I think it would be a mistake for us to infer this.  The risk of death is certainly lower today.  However, the challenges to succeed are as great as they've been.  The skills kids have evolved for certain, but that doesn't mean that there are fewer skills needed.  If I look at my profession, we are as far from a hands on profession as you can get.  But, the skills needed by our young adults are high.  Further, the skills that are most needed are the same as they have always been - a sense of drive, confidence, resourcefulness, problem solving, team work, willingness to try, willingness to take risk.  There are the kind of skills that Scouting excels at helping a youth develop.  

    The outdoors is our game and it's a good one.  Getting kids outdoors is a great way for them to adventure, have fun, and build skills.  Perhaps in BP's day those skills were part of the purpose as they could keep you from dying.  But today, those outdoor skils are less necessary.  However, the other skills that Scouting excels at developing are indeed needed.  

     

  23. 22 hours ago, qwazse said:

    Dude, read the "Scouts in Action" pieces in Boy's Life. Those are just random samples from the numerous awards of merit because scouts retained their skills well enough to save someone's life. It's not about the scout forestalling his/her death (although that effect is possible), it's about him/her forestalling our death from a panoply of causes ... drownings, burns, infections from knife wounds, insect-borne parasites, venomous bites, food-borne illness, mishandled firearms.

    I'm not for a moment suggesting that Scout skills will not keep you from dying.   Ahh - I understand your point better now.  I think the whole lifesaving thing in Scouting is overblown - but that's just me.  Kids are all very different and join for different reasons.  Some for lifesaving skills, some to learn outdoor skills, some just for fun.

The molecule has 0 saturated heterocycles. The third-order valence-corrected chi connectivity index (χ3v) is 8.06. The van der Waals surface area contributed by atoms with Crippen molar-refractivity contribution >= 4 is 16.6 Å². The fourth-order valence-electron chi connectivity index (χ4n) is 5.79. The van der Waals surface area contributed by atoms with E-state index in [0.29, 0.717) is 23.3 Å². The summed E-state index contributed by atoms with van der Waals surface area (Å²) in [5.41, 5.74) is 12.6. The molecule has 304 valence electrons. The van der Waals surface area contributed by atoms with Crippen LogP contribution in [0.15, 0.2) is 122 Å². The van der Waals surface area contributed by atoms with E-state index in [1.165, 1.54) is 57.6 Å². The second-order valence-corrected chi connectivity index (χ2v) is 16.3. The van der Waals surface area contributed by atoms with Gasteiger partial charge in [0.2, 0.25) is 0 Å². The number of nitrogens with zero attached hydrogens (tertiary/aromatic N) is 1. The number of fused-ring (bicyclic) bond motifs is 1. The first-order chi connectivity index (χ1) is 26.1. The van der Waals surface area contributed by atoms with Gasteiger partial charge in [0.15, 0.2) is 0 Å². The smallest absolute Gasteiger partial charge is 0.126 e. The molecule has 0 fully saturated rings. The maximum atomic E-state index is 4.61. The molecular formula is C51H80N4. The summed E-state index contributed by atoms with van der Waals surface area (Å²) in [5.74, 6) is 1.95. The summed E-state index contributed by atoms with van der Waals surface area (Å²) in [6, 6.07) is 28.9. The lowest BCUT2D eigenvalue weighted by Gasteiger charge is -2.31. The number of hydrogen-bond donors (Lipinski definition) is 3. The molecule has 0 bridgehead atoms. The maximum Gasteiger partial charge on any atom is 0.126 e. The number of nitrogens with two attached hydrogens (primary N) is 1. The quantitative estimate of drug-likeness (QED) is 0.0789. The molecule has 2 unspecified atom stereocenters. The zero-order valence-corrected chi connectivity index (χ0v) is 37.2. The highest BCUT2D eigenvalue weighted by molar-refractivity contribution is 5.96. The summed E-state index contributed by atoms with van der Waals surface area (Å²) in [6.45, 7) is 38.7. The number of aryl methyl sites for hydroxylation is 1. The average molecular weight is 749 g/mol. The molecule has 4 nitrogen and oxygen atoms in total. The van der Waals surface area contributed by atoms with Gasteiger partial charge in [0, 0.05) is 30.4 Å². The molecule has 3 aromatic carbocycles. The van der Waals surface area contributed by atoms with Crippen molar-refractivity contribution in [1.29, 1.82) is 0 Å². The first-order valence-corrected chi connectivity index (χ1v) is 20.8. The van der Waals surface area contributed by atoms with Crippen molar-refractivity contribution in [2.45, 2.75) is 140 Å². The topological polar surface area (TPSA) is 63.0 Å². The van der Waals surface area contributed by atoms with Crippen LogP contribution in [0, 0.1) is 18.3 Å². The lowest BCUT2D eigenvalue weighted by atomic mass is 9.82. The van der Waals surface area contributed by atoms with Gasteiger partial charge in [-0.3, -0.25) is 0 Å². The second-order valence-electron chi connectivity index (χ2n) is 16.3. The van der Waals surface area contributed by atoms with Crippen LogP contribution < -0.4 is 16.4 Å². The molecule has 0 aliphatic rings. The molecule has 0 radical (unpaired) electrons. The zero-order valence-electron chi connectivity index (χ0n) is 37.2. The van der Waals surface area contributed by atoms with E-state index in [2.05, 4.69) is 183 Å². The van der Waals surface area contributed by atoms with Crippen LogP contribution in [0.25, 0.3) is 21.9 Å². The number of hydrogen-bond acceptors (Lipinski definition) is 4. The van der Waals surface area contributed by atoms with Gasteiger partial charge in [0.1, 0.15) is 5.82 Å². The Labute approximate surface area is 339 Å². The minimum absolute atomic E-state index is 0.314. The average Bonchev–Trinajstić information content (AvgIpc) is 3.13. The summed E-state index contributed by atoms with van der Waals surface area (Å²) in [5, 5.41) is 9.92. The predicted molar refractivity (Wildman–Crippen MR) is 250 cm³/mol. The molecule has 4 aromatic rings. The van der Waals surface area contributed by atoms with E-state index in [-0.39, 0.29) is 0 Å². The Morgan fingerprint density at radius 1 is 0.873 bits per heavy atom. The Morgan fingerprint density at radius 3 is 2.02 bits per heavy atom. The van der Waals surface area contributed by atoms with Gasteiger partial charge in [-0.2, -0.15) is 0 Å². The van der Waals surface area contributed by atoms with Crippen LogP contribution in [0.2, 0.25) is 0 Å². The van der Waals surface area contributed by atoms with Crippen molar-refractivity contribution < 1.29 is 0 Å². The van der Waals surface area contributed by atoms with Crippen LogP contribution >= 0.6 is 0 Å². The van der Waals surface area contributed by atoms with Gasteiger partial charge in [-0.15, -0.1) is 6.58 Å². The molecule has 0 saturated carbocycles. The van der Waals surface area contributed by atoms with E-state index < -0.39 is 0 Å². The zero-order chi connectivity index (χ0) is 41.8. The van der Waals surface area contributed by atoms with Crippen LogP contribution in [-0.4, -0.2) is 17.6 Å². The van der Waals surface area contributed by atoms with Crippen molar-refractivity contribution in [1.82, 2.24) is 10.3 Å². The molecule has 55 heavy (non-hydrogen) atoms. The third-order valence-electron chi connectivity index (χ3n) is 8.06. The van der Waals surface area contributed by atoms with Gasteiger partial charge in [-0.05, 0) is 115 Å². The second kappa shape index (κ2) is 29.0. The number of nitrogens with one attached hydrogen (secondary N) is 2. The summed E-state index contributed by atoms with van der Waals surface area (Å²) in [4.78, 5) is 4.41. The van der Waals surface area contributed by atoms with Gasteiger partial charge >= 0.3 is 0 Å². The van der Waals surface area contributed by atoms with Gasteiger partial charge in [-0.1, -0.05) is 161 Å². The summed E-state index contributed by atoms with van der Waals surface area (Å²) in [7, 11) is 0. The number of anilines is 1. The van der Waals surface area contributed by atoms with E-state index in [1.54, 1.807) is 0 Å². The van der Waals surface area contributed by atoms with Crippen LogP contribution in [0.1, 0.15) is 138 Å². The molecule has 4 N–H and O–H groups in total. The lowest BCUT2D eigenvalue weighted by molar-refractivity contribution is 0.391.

I think back to your prior comment:

    On 11/24/2020 at 9:11 PM, qwazse said:

    But this is the critical distinction — the switch, if you will — that distinguishes BSA’s ascending first 6 decades from the declining latter 6: For a scout, what is rank (or as GBB put it in his handbook, a progress award)? 

    • a set of skills that enables one to overcome the challenges of life and even forestall death, no matter when and at what station one masters those skills.
    • a developmental track for teens and pre-teens to complement what they are not getting taught in school?

    I'm just one that thinks that Scouting today is more about adventure and challenge for youth.  The purpose is to prepare them for life, but it's the adventure and challenge that is the game.  Back in the first half of the 20th century, life for kids probably had a different sort of challenge than it does today.  Bad stuff was more likely to happen than it is today.

    It's like when I was a kid - we had an emergency kit in our care because if we broke down we might not get help.  Today we call AAA and someone is there within an hour to help us out.  There is just a different sort of support network today than there was back then.  Yet, my kids today are much more intune with the life benefits of exercise, fitness, etc. than I was at their age.  Why - because when I was a kid we had different life challenges to worry about.  That was the crux of my point. 

  24. 5 hours ago, qwazse said:

    @ParkMan why would I start a 15 year old at Star who hasn’t mastered 1st Class? If a 12 year old masters 1st Class, why withhold work on Star?